If you're new to SQL Server and not sure how to set up backups, Maintenance Plans may be the way to go. Although not all of the backup functionality is available using Maintenance Plans, Microsoft has developed an easy interface to set up backups for all of your databases.
Maintenance Plans give DBAs an easy way to run database maintenance procedures. With Maintenance Plans, you can run database backups, transaction log backups, index rebuilds, stats rebuilds, database consistency checks and shrink a database. Since our focus is on database backups, we will talk about those features.
You can use the SQL Server wizard to build a maintenance plan. Start the wizard by clicking the Run a Wizard button in Enterprise Manager and selecting Database Maintenance Plan Wizard under Management, or right-click Database Maintenance Plans under Management in Enterprise Manager. There are also stored procedures to create maintenance plans, but the real benefit to using Maintenance Plans is the GUI. If you know how to create jobs and tasks using T-SQL, I would avoid using Maintenance Plans and create your own process.
The wizard is a simple step-by-step operation in which you check off a few items; the maintenance plan is created once you save it. Depending on which options you select, one or more jobs are created in SQL Agent. After you create the plan, you can view and edit the plan information. The edit feature
As you can see, a Database Backup (complete backup) and a Transaction Log backup have identical features available. The options are pretty much self explanatory, and the key option here is how you setup your backup schedule. Refer to the tip Selecting a SQL Server backup model for additional information.
When the maintenance plan is saved, the information about the plan is stored in these system tables in the MSDB database. You can query the individual tables, but the information is not all that helpful unless you join tables:
The easiest way to access the data is by using the GUI -- or use the stored procedure sp_help_maintenance_plan. Unfortunately, the only parameter for this stored procedure is plan_id. This column is a uniqueidentifier and looks something like this: 0F6E3659-A300-42D2-986D-046CD9EAB070, which is not the easiest thing to type or remember, so you are forced to query the tables to get this value. Also, once you run this stored procedure, the results are not all that helpful, so stick to the GUI.
After you save the plan -- and depending on the tasks you selected -- one or more SQL Server Agent jobs are created. If you do a complete backup and transaction log backup, two jobs will be created. The jobs will use the name of the Maintenance Plan along with some additional information to create the job name.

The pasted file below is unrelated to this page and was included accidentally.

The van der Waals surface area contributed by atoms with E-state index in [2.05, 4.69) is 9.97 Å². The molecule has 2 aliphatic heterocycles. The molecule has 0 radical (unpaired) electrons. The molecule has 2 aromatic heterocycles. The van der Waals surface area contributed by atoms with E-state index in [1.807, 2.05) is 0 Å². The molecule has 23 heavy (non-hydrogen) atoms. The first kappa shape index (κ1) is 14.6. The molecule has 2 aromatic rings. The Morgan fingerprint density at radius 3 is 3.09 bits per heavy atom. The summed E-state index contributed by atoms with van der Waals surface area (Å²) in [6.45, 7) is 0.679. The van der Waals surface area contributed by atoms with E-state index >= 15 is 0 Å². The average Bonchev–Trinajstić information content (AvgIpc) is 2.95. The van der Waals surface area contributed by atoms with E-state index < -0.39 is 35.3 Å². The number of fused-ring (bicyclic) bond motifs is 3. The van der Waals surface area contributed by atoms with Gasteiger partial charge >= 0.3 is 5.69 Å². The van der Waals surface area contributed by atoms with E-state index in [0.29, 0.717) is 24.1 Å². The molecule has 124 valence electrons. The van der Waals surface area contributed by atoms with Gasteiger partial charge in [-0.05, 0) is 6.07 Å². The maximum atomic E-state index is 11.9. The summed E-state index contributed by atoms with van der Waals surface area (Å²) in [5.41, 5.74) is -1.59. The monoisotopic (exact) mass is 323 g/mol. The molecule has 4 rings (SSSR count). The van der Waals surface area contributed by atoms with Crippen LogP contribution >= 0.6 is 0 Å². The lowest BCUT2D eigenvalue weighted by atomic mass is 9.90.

The tasks in the jobs look something like the following commands.
- Complete Backup
- EXECUTE master.dbo.xp_sqlmaint N'-PlanID 0F6E3659-A300- 42D2-986D-046CD9EAB070 -WriteHistory -VrfyBackup - BkUpMedia DISK -BkUpDB -UseDefDir -BkExt "BAK"'
- Transaction Log Backup
- EXECUTE master.dbo.xp_sqlmaint N'-PlanID 0F6E3659-A300- 42D2-986D-046CD9EAB070 -WriteHistory -VrfyBackup - BkUpMedia DISK -BkUpLog -UseDefDir -BkExt "TRN"'
You would expect to see a BACKUP command somewhere in this task, but instead it uses a utility called sqlmaint. The advantage to using sqlmaint is that all of the other features for a Maintenance Plan are passed as parameters. The downside: Now you need to learn another set of syntax to run your backups.
Here is a short list of advantages and disadvantages of using Maintenance Plans:
- GUI to set up backups
- Can delete old backup files easily
- Uses sqlmaint instead of native backup commands
- Cannot do differential backups
- Impossible to remember Plan_id
- Need to maintain both a job and a maintenance plan
If you are new to SQL Server and not sure how to run backups, then using a Maintenance Plan is the place to start. Having some type of backup is better then not having anything at all. But don't stop there; take the time to learn the Backup and Restore commands and build a more robust backup solution. Anything you can do with a Maintenance Plan can be duplicated and probably made better to meet your needs. Maintenance Plans are an easy way to get things going, but invest the time to learn all of the backup features, so you know them when you most need them.
ABOUT THE AUTHOR
Greg Robidoux is the president and founder of Edgewood Solutions LLC, a technology services company delivering professional services and product solutions for Microsoft SQL Server. He has authored numerous articles and has delivered presentations at regional SQL Server users' groups and national SQL Server events. Greg, who serves as the SearchSQLServer.com Backup and Recovery expert, welcomes your questions.
This was first published in April 2005